VAT at 20% will have one effect. It will make those who work in the Black Economy more competitive, and their market share will grow. In Britain the Black Economy is thought to be relatively small compared to the Club Med countries like Italy and Spain.
With many businesses fully aware that they have to cheat to survive, with many, for example, paying wages well below the minimum wage – I heard of a £3 an hour job last week being taken by a 24 year old graduate I know personally in London, 20% VAT will act as a trigger to prompt more people to offer or ask for a cash price.
The Black Economy could be approaching 10% of the economy, but no official figures have ever been produced in the UK. Spain’s 2009 Report into the BE there suggested that there at least the BE is growing.
A report has just been leaked to the Cadena SER radio station that the black economy in Spain now makes up 23.3% of all transactions. This means that a quarter of the economy in Spain doesn’t show up on the official figures for the size of the GDP for example. The figure is 5% higher than a decade ago and it is getting higher due to the famous “Crisis”.
Up until now it has been normal for the plumber to say “Do you want a receipt?” the subtitle being, “do you want to pay 16% extra on top of your bill”. Apparently there has been a sea change in the way the situation is approached in the last year and it is now the buyer who asks whether it is possible to do the job without VAT rather than the vendor wanting to avoid a bit of tax and paperwork. Funnily enough Spain still only ranks second in the tax avoidance stakes as the figure in Greece is much higher.
Britain’s BE is smaller than Spain’s, but the problem is growing everywhere in the world, not shrinking. Running two sets of accounts is made easier by computers, and it becomes easier to cheat as the availability of computer power grows. See An estimate of the relative size of the Black Economy –
UK 7% of GDP
US 8% of GDP
Sub Saharan Africa 50-60%
If the figure of 30% is achievable in Italy, wrecking government finances there, you can imagine that the Black Economy in Britain will be catching up as tax rates rise to European levels.
The article below explains the situation in Britain.
…Moonlighting, ghosting,working for cash in hand, undeclared business profits, fraudulently claiming welfare assistance, failing to register a business for VAT purposes and organised crime. All of these ‘economic axtivities’ are said to operate in the shadow or informal economy and no one including the authorities have much of a handle on just how large is the size of the black economy.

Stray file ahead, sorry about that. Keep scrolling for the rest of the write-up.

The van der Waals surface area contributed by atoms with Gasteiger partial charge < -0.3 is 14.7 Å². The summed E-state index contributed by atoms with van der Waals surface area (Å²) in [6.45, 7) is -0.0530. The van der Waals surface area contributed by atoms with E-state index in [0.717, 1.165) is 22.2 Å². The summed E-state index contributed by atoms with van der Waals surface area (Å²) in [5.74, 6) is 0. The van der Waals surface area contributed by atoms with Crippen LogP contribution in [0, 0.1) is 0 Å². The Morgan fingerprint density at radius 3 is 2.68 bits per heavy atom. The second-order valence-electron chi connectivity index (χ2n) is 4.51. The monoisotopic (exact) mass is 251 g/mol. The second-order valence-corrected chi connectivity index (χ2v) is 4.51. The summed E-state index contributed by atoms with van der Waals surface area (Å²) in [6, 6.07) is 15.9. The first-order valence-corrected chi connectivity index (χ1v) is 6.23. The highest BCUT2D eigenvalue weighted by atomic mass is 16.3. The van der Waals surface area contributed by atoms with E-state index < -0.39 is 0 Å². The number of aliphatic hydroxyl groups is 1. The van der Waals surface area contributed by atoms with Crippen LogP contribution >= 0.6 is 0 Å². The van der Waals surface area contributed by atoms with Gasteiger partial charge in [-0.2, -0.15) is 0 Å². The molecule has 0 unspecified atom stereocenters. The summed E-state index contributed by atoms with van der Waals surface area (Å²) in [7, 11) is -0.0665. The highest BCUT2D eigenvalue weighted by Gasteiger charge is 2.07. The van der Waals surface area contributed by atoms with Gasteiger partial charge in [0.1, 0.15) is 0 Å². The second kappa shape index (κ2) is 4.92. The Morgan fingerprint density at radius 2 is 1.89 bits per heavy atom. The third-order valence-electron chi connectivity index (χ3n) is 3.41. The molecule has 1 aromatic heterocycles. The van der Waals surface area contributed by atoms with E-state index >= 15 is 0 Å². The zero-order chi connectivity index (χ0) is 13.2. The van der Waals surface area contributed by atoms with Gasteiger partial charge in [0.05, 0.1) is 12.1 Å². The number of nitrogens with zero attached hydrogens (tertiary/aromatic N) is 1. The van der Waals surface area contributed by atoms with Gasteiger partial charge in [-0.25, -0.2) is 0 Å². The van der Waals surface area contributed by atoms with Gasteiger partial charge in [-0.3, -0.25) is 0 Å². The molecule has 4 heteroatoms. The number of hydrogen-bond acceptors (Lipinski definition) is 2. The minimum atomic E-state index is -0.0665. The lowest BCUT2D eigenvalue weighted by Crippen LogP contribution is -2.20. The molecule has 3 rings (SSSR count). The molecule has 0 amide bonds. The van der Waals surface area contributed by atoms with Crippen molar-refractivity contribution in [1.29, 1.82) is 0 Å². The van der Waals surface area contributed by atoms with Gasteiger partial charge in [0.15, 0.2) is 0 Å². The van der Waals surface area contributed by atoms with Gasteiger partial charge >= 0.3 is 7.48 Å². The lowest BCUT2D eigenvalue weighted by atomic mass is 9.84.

A new report from the National Audit Office has been looking at the attempts of HM Inland Revenue and Customs and Excise to recoup lost tax revenue from tax evaders across the country. Recent estimates from the European Union hint that one worker in twenty has undertaken undeclared paid work in the last twelve months although the range of results from the twenty seven member nations was from 1% to 18% with the UK below average.
That strikes me as likely to be an underestimate. There are in Britain over three million people counted as self employed, one and a half million unemployed and over ten million people listed as economcially inactive. I would venture to suggest that a sizeable proportion of this cohort of nearly 15 million people would have the opportunity for a spot of extra income each year which might go undeclared. Then add in those in full time and part time work employed by someone else who moonlight – teachers offering tuition, people paying their gardeners or cleaners in cash, the recently divorced looking for extra income to meet maintenance payments, graduates trying to repay their student loans and families on low wages desperate for some overtime and unsocial hours paid in cash to meet rising utility and food bills.
Most of us have done it at some point in our lives. Detection rates are low, we might find it fairly easy to rationalise it on the grounds that we are already heavily taxed and our extra income and spending helps to support local economies especially when times are tough and budgets are stretched.
Anyway the latest estimate is that there are upwards of 2 million moonlighters and ghost workers out there in the UK costing the Exchequer around £12 billion a year in lost tax take. But the extra spending and income generated in the black economy does create some additional tax revenues – it is not simply a deadweight loss which might have gone to fund more teachers and nurses.
VAT at 10% would give the legal economy a chance. 20% gives the crooks the edge they need.
UPDATE – On politicalbetting.com there was a discussion saying that in Scandinavian countries VAT is from 22-25%. Yet in Scandinavia people tend to comply with central authority, while in Britain people cheat.
A VAT rate of 20% can only work out in such countries where people don’t evade tax as a general rule. Brits are not keen on complying with silly rules and are more individualistic, seeing their own interests as above those of central government. They don’t feel shame at breaking petty rules and evading high taxes.